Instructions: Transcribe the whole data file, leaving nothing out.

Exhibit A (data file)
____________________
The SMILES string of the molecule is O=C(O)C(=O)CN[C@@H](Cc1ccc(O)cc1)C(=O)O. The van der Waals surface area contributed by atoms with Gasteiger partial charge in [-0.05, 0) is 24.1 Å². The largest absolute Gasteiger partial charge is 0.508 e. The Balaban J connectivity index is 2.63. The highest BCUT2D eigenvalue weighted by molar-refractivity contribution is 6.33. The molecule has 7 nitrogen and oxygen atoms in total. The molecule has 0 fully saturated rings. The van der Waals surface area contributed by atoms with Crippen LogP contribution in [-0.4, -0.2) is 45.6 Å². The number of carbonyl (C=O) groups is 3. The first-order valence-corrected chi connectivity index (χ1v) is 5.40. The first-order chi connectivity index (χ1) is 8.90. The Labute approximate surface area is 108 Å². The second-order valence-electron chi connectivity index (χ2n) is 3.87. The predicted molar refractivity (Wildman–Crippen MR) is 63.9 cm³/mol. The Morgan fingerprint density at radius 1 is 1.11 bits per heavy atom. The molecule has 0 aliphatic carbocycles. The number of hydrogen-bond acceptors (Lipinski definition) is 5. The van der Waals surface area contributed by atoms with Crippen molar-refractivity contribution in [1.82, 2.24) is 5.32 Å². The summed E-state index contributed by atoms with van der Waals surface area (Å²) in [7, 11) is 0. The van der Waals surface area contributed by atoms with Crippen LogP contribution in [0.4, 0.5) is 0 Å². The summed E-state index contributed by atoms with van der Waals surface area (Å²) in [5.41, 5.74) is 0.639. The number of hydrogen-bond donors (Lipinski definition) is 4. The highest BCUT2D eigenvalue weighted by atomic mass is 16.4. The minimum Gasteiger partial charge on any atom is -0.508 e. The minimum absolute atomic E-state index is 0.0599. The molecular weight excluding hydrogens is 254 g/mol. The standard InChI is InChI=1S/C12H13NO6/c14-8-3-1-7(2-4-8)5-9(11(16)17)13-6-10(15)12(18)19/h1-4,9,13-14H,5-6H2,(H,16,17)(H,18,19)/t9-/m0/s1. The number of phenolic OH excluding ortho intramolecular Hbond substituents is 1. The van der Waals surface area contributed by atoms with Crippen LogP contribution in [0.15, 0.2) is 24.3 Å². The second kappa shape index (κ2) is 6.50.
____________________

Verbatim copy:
The SMILES string of the molecule is O=C(O)C(=O)CN[C@@H](Cc1ccc(O)cc1)C(=O)O. The van der Waals surface area contributed by atoms with Gasteiger partial charge in [-0.05, 0) is 24.1 Å². The largest absolute Gasteiger partial charge is 0.508 e. The Balaban J connectivity index is 2.63. The highest BCUT2D eigenvalue weighted by molar-refractivity contribution is 6.33. The molecule has 7 nitrogen and oxygen atoms in total. The molecule has 0 fully saturated rings. The van der Waals surface area contributed by atoms with Crippen LogP contribution in [-0.4, -0.2) is 45.6 Å². The number of carbonyl (C=O) groups is 3. The first-order valence-corrected chi connectivity index (χ1v) is 5.40. The first-order chi connectivity index (χ1) is 8.90. The Labute approximate surface area is 108 Å². The second-order valence-electron chi connectivity index (χ2n) is 3.87. The predicted molar refractivity (Wildman–Crippen MR) is 63.9 cm³/mol. The Morgan fingerprint density at radius 1 is 1.11 bits per heavy atom. The molecule has 0 aliphatic carbocycles. The number of hydrogen-bond acceptors (Lipinski definition) is 5. The van der Waals surface area contributed by atoms with Crippen molar-refractivity contribution in [1.82, 2.24) is 5.32 Å². The summed E-state index contributed by atoms with van der Waals surface area (Å²) in [7, 11) is 0. The van der Waals surface area contributed by atoms with Crippen LogP contribution in [0.4, 0.5) is 0 Å². The summed E-state index contributed by atoms with van der Waals surface area (Å²) in [5.41, 5.74) is 0.639. The number of hydrogen-bond donors (Lipinski definition) is 4. The highest BCUT2D eigenvalue weighted by atomic mass is 16.4. The minimum Gasteiger partial charge on any atom is -0.508 e. The minimum absolute atomic E-state index is 0.0599. The molecular weight excluding hydrogens is 254 g/mol. The standard InChI is InChI=1S/C12H13NO6/c14-8-3-1-7(2-4-8)5-9(11(16)17)13-6-10(15)12(18)19/h1-4,9,13-14H,5-6H2,(H,16,17)(H,18,19)/t9-/m0/s1. The number of phenolic OH excluding ortho intramolecular Hbond substituents is 1. The van der Waals surface area contributed by atoms with Crippen LogP contribution in [0.15, 0.2) is 24.3 Å². The second kappa shape index (κ2) is 6.50.